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Multi-active payments authorisation in a stateful world

High availability is a prerequisite for payment switches. Our customers rely on our technology being available all the time, including during application upgrades or when hardware failures occur. Additionally, it gives our customers more options if we allow them to scale out as well as up: for example, if a bank is processing volumes of transactions that cannot be handled by a single server or database then it’s comforting for them to know that Novate has the answer.

Novate addresses this problem by working at a higher level of abstraction than a single switch. Within Novate, we have the concept of a switch topology, within which it is possible to define multiple switch instances. For example, a typical production installation of Novate will include at least two switch instances, in conjunction with at least two switch databases, handling the OLTP authorisation traffic. The beauty of this approach is that Novate administrators can control the operation of their topology via a single web console, and can see at a glance the volumes that each switch instance is handling at any one time, down to the individual acceptor or destination.

It is also possible to bring new nodes on stream without taking any downtime – simply spin up a new switch node instance, add it to the topology, and off you go.

Additionally, Novate has abstracted out the concept of a switch database itself – so (for example) a single Novate switch node can be configured to write transactions to a single database, to multiple databases, or to fallback to a second (or third) database if the preferred database is not available.

There is no silver bullet to attaining high-availability – it is a multifaceted and multidisciplinary process, and we at Aviso understand this well. With the Novate architecture, each part of the architecture has been carefully designed with high availability in mind. For example, we recommend that each switch database in our topology be configured as a ‘database block’ consisting of one active and two standby databases, using synchronous replication. This configuration on its own provides 99.9999% availability within a single database block. On top of this, Novate also layers on multi-active support, where multiple such database blocks (and multiple attendant switch instances) are supported. For example a second database block with a switch node can be housed in a second data centre, giving cross-data centre resiliency.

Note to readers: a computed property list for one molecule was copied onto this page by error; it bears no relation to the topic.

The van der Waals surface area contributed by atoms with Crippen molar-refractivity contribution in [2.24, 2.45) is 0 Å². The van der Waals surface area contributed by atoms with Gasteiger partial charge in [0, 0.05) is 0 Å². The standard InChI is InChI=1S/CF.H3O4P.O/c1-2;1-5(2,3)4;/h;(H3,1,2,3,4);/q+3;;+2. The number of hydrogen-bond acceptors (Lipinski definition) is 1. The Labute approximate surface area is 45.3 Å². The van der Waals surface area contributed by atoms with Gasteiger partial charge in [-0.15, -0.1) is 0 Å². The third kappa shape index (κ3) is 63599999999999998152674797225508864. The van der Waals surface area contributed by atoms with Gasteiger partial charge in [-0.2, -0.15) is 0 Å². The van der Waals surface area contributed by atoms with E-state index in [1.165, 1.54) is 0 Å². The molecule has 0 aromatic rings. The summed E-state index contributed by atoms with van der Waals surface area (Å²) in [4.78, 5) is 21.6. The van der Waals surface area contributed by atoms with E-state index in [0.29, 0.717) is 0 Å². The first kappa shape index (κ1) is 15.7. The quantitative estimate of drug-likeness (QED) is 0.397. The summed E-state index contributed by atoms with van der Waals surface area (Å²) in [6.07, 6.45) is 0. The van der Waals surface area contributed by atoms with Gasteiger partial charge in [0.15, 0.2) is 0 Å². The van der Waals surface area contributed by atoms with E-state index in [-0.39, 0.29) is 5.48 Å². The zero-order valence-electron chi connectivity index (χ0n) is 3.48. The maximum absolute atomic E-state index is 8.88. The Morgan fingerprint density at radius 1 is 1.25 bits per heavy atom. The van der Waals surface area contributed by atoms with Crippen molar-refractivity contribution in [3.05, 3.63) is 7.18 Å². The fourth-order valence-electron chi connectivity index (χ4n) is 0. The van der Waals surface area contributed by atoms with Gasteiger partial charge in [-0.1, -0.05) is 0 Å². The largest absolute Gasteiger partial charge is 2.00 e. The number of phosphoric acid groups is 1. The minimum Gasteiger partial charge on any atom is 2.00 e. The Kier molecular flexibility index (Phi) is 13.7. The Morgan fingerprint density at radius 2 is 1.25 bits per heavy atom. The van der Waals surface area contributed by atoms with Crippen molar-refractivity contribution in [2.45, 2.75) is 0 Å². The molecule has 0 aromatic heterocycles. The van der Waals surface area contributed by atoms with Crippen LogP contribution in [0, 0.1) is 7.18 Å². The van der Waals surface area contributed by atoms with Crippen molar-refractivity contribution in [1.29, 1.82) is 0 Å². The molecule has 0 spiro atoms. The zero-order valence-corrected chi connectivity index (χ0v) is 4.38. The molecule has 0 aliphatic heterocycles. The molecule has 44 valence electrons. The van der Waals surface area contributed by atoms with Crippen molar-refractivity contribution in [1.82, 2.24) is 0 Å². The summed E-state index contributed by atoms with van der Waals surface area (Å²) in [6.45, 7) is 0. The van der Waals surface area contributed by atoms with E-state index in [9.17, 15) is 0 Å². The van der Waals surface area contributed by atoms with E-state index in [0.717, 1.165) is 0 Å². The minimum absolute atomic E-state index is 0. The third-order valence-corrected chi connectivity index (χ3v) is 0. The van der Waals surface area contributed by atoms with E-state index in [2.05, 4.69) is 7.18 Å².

Payments experts among you will no doubt have a question: how do you handle stateful transactions? Some transaction types have state – for example some transaction types (including APACS 40) include Message Authentication Codes (MAC’s) that are generated using a Derived Unique Key Per Transaction (DUKPT) algorithm. Such MAC authentication mechanisms require access to the previous transaction in order to properly validate the MAC. This can cause problems in an multi-active, shared-nothing architecture.

Novate can handle this requirement in a couple of different ways. First of all, the Novate database has been designed so that stateful data is stored in a small number of discrete tables. This reduces the problem set down to a small, manageable data set size.

Secondly, a Novate topology that handles stateful transactions will typically employ asynchronous multi-master replication (using GoldenGate for Oracle, or Londiste or Postgres asynchronous replication for Postgres) across each database block. Asynchronous replication gives high performance, non-invasive replication across an active-active deployment, so that (for example) a credit card terminal can dial into any Novate switch instance in a topology and have the transaction MAC be properly validated.

A word of caution: multi-master replication sounds like a panacea for highly available systems, but it’s not – there are workloads to which it is not suited. Thankfully payment transaction processing load profiles work very well with multi-master replication, so it’s something that Novate can take advantage of. In combination with transaction sharding (which I will touch on in a future blog post) these building blocks give Novate a very firm basis to extend to the most demanding of transaction workloads and processing environments.